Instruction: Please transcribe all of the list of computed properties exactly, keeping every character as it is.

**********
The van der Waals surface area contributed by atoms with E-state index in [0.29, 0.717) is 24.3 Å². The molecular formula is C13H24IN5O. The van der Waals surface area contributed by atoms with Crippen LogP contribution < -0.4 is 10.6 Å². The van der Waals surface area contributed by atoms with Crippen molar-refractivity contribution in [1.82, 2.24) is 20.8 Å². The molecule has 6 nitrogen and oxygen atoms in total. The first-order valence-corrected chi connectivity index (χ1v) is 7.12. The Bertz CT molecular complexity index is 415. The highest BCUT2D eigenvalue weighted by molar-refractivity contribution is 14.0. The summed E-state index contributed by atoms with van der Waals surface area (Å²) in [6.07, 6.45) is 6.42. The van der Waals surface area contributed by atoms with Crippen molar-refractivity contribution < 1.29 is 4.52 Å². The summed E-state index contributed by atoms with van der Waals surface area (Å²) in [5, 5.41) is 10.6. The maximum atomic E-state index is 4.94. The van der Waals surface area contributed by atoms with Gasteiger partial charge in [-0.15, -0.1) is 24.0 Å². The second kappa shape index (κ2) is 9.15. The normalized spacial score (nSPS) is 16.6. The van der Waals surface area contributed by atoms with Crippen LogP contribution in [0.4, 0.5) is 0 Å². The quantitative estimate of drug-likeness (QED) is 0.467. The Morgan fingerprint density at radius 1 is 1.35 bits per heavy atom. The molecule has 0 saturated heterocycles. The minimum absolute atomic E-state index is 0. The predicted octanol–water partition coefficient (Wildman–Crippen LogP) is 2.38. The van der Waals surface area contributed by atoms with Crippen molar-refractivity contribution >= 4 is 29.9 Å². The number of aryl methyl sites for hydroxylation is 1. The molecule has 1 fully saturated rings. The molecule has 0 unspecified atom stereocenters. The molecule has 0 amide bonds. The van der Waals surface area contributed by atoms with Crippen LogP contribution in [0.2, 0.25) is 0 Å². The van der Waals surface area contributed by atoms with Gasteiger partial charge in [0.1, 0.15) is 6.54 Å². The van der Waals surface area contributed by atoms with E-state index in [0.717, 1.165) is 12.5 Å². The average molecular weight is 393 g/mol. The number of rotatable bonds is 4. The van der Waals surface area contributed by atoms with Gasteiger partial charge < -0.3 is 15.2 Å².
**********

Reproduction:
The van der Waals surface area contributed by atoms with E-state index in [0.29, 0.717) is 24.3 Å². The molecular formula is C13H24IN5O. The van der Waals surface area contributed by atoms with Crippen LogP contribution < -0.4 is 10.6 Å². The van der Waals surface area contributed by atoms with Crippen molar-refractivity contribution in [1.82, 2.24) is 20.8 Å². The molecule has 6 nitrogen and oxygen atoms in total. The first-order valence-corrected chi connectivity index (χ1v) is 7.12. The Bertz CT molecular complexity index is 415. The highest BCUT2D eigenvalue weighted by molar-refractivity contribution is 14.0. The summed E-state index contributed by atoms with van der Waals surface area (Å²) in [6.07, 6.45) is 6.42. The van der Waals surface area contributed by atoms with Crippen molar-refractivity contribution < 1.29 is 4.52 Å². The summed E-state index contributed by atoms with van der Waals surface area (Å²) in [5, 5.41) is 10.6. The maximum atomic E-state index is 4.94. The van der Waals surface area contributed by atoms with Gasteiger partial charge in [-0.15, -0.1) is 24.0 Å². The second kappa shape index (κ2) is 9.15. The normalized spacial score (nSPS) is 16.6. The van der Waals surface area contributed by atoms with Crippen LogP contribution in [0.4, 0.5) is 0 Å². The quantitative estimate of drug-likeness (QED) is 0.467. The Morgan fingerprint density at radius 1 is 1.35 bits per heavy atom. The molecule has 0 saturated heterocycles. The minimum absolute atomic E-state index is 0. The predicted octanol–water partition coefficient (Wildman–Crippen LogP) is 2.38. The van der Waals surface area contributed by atoms with Crippen molar-refractivity contribution >= 4 is 29.9 Å². The number of aryl methyl sites for hydroxylation is 1. The molecule has 1 fully saturated rings. The molecule has 0 unspecified atom stereocenters. The molecule has 0 amide bonds. The van der Waals surface area contributed by atoms with Crippen LogP contribution in [0.2, 0.25) is 0 Å². The van der Waals surface area contributed by atoms with Gasteiger partial charge in [0.1, 0.15) is 6.54 Å². The van der Waals surface area contributed by atoms with E-state index in [0.717, 1.165) is 12.5 Å². The average molecular weight is 393 g/mol. The number of rotatable bonds is 4. The van der Waals surface area contributed by atoms with Gasteiger partial charge < -0.3 is 15.2 Å².